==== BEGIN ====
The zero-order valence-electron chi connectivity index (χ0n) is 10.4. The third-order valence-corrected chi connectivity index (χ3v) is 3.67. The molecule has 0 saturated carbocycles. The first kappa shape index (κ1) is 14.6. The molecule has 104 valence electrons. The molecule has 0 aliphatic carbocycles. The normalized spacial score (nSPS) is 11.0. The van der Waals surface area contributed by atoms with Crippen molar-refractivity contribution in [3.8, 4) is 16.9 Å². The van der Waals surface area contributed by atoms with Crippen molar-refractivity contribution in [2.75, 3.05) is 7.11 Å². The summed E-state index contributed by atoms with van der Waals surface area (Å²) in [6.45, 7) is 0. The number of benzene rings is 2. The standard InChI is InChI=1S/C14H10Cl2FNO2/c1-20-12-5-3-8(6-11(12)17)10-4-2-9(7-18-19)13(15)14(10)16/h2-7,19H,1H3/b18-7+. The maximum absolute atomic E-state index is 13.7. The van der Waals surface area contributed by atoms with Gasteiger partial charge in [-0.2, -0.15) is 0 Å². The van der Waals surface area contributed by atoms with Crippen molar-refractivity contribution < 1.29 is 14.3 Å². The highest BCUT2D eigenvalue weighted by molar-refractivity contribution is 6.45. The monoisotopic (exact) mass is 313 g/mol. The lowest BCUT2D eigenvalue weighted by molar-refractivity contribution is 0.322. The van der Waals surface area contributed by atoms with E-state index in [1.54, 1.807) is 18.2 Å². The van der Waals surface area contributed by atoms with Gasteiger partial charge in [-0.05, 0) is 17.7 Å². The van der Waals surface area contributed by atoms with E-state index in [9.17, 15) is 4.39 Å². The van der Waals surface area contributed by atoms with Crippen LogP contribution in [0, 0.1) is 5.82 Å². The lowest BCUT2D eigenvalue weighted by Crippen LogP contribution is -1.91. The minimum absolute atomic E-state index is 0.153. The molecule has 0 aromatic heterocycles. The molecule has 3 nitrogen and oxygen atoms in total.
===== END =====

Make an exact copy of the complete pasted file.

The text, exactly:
The zero-order valence-electron chi connectivity index (χ0n) is 10.4. The third-order valence-corrected chi connectivity index (χ3v) is 3.67. The molecule has 0 saturated carbocycles. The first kappa shape index (κ1) is 14.6. The molecule has 104 valence electrons. The molecule has 0 aliphatic carbocycles. The normalized spacial score (nSPS) is 11.0. The van der Waals surface area contributed by atoms with Crippen molar-refractivity contribution in [3.8, 4) is 16.9 Å². The van der Waals surface area contributed by atoms with Crippen molar-refractivity contribution in [2.75, 3.05) is 7.11 Å². The summed E-state index contributed by atoms with van der Waals surface area (Å²) in [6.45, 7) is 0. The number of benzene rings is 2. The standard InChI is InChI=1S/C14H10Cl2FNO2/c1-20-12-5-3-8(6-11(12)17)10-4-2-9(7-18-19)13(15)14(10)16/h2-7,19H,1H3/b18-7+. The maximum absolute atomic E-state index is 13.7. The van der Waals surface area contributed by atoms with Gasteiger partial charge in [-0.2, -0.15) is 0 Å². The van der Waals surface area contributed by atoms with Crippen molar-refractivity contribution < 1.29 is 14.3 Å². The highest BCUT2D eigenvalue weighted by molar-refractivity contribution is 6.45. The monoisotopic (exact) mass is 313 g/mol. The lowest BCUT2D eigenvalue weighted by molar-refractivity contribution is 0.322. The van der Waals surface area contributed by atoms with E-state index in [1.54, 1.807) is 18.2 Å². The van der Waals surface area contributed by atoms with Gasteiger partial charge in [-0.05, 0) is 17.7 Å². The van der Waals surface area contributed by atoms with E-state index in [9.17, 15) is 4.39 Å². The van der Waals surface area contributed by atoms with Crippen LogP contribution in [0, 0.1) is 5.82 Å². The lowest BCUT2D eigenvalue weighted by Crippen LogP contribution is -1.91. The minimum absolute atomic E-state index is 0.153. The molecule has 0 aromatic heterocycles. The molecule has 3 nitrogen and oxygen atoms in total.